Review of Lazaretto Album by Jack White

Modern music legend Jack White is back with his second solo album 'Lazaretto', following up 2012's 'Blunderbuss'. The former White Stripes main man has spent pretty much all of his career freshening up old style genres such as country and blues with a modern twist to bring them back into the mainstream and, listening to 'Lazaretto', it appears White isn't done with that mission just yet.

Jack White Lazaretto Album

'Three Women' is an incredibly danceable song upping the giddiness for the rest of the album with upbeat piano parts that are just as exciting as any of the riffs or guitar solos on the track. The title track is brilliantly bizarre, with 8 bit elements mixed with White's sassy vocals, a fuzzy guitar solo and a fiddle piece at the end. The bridge is phenomenal, sounding like 'Game Over' on a retro video game mixed in with White mechanically singing, 'They wanna blow down in prison, they're lighting fires with the cast of the masses and like the dough I don't fall down, I'm so Detroit, I make it rise from the ashes'. The album calms down when it comes to 'Temporary Ground' which is a gentle country number with more relaxing female vocals and the fiddle being ever present, though this time more peaceful and in line with the mood of the rest of the song. 'Would You Fight For My Love' takes a slight return to the strange with spaghetti western guitar bends that tie in well with an emotional piano-led ballad. Twisted instrumental 'High Ball Stepper' builds up with sparse piano and a groovy palm-muted riff, then the fuzz kicks in like a sucker punch, rendering the listener's jaw well and truly dropped.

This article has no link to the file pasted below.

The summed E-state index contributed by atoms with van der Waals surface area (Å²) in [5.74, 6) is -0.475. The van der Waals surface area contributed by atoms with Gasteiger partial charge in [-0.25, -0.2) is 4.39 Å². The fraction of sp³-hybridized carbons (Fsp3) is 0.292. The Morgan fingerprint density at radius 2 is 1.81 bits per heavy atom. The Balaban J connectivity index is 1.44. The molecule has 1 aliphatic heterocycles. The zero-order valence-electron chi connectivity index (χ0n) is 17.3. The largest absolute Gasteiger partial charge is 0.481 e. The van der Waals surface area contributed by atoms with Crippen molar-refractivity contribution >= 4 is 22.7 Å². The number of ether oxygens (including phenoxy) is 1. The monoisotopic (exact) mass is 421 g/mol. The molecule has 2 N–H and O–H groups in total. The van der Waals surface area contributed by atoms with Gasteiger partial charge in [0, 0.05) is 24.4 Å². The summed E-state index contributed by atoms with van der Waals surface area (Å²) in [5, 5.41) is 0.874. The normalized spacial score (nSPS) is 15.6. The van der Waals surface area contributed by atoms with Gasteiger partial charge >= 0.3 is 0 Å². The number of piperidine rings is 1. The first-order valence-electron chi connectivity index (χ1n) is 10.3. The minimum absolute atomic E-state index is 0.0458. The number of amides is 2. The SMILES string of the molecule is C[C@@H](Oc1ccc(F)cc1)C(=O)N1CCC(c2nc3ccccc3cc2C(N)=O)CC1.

The calmness returns in the second half of the album. 'Just One Drink' is cool and upbeat, with energetic but light piano. 'Alone In My Home' and 'Entitlement' are equally pleasant to listen to, even if they are bordering on the generic. These songs are by no means bad; in fact, they're great, with White's unmistakable voice taking a more childlike tone that it has been known to do; and while they demonstrate White's diversity, they're not quite as exciting as the more blues rock tunes, where the electric guitar has a firm presence.

'That Black Bat Licorice' injects some groove back into the album with White spurting out lines like 'Good for the needy, like Nietzsche, Freud and Horace, but I'm skin, flint, broke, making no money, making jokes', accompanied by speedy light piano keys and more fuzzy guitars. Closer 'Want And Able' is the strongest of the quieter tracks on the album with the memorable repetition of 'Who is the who, telling who what to do?'. You don't even know what that's meant to mean, but it just feels like such a charming line, especially with the strength of which White sings it.

This is a fantastic album that sees Jack White display a variety of moods and sounds, throwing some curveballs into the record in the process. While there are no bad songs on the album, there are just a few that don't come across quite as amazing as some of the slightly stronger tracks. I'm talking about 'Alone In My Home' and 'Entitlement' and you kind of wish that, instead of these, he had some more rocky and experimental numbers in their place. That minor nag aside though, listen to this album whether you're a Jack White fanboy/girl or new to White, as this album is another work of brilliance this fine artist has under his belt.  

Rating: 4/5.

Max Cussons.

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